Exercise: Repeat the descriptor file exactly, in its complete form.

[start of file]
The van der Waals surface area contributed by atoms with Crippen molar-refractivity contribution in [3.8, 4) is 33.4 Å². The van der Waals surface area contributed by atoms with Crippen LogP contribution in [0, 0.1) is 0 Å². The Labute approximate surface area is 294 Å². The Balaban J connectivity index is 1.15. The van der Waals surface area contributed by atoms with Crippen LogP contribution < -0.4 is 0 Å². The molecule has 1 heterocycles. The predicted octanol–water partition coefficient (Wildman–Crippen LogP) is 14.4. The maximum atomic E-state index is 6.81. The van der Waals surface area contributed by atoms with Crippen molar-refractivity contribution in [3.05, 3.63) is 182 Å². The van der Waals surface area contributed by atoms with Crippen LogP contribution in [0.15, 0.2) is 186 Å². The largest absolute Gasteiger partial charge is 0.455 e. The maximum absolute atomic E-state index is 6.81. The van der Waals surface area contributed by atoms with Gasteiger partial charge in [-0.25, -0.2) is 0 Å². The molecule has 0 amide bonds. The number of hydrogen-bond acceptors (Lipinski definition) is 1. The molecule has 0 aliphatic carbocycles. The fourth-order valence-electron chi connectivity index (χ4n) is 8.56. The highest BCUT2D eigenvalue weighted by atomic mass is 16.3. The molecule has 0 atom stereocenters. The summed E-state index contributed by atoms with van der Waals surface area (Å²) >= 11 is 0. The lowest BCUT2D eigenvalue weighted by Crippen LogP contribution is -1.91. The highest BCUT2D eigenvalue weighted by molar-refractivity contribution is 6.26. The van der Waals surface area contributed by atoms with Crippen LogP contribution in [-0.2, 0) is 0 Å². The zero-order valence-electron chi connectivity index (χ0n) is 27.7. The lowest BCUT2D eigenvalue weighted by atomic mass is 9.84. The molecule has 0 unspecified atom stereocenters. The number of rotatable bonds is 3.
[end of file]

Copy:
The van der Waals surface area contributed by atoms with Crippen molar-refractivity contribution in [3.8, 4) is 33.4 Å². The van der Waals surface area contributed by atoms with Crippen LogP contribution in [0, 0.1) is 0 Å². The Labute approximate surface area is 294 Å². The Balaban J connectivity index is 1.15. The van der Waals surface area contributed by atoms with Crippen LogP contribution < -0.4 is 0 Å². The molecule has 1 heterocycles. The predicted octanol–water partition coefficient (Wildman–Crippen LogP) is 14.4. The maximum atomic E-state index is 6.81. The van der Waals surface area contributed by atoms with Crippen molar-refractivity contribution in [3.05, 3.63) is 182 Å². The van der Waals surface area contributed by atoms with Crippen LogP contribution in [0.15, 0.2) is 186 Å². The largest absolute Gasteiger partial charge is 0.455 e. The maximum absolute atomic E-state index is 6.81. The van der Waals surface area contributed by atoms with Gasteiger partial charge in [-0.25, -0.2) is 0 Å². The molecule has 0 amide bonds. The number of hydrogen-bond acceptors (Lipinski definition) is 1. The molecule has 0 aliphatic carbocycles. The fourth-order valence-electron chi connectivity index (χ4n) is 8.56. The highest BCUT2D eigenvalue weighted by atomic mass is 16.3. The molecule has 0 atom stereocenters. The summed E-state index contributed by atoms with van der Waals surface area (Å²) >= 11 is 0. The lowest BCUT2D eigenvalue weighted by Crippen LogP contribution is -1.91. The highest BCUT2D eigenvalue weighted by molar-refractivity contribution is 6.26. The van der Waals surface area contributed by atoms with Crippen LogP contribution in [-0.2, 0) is 0 Å². The zero-order valence-electron chi connectivity index (χ0n) is 27.7. The lowest BCUT2D eigenvalue weighted by atomic mass is 9.84. The molecule has 0 unspecified atom stereocenters. The number of rotatable bonds is 3.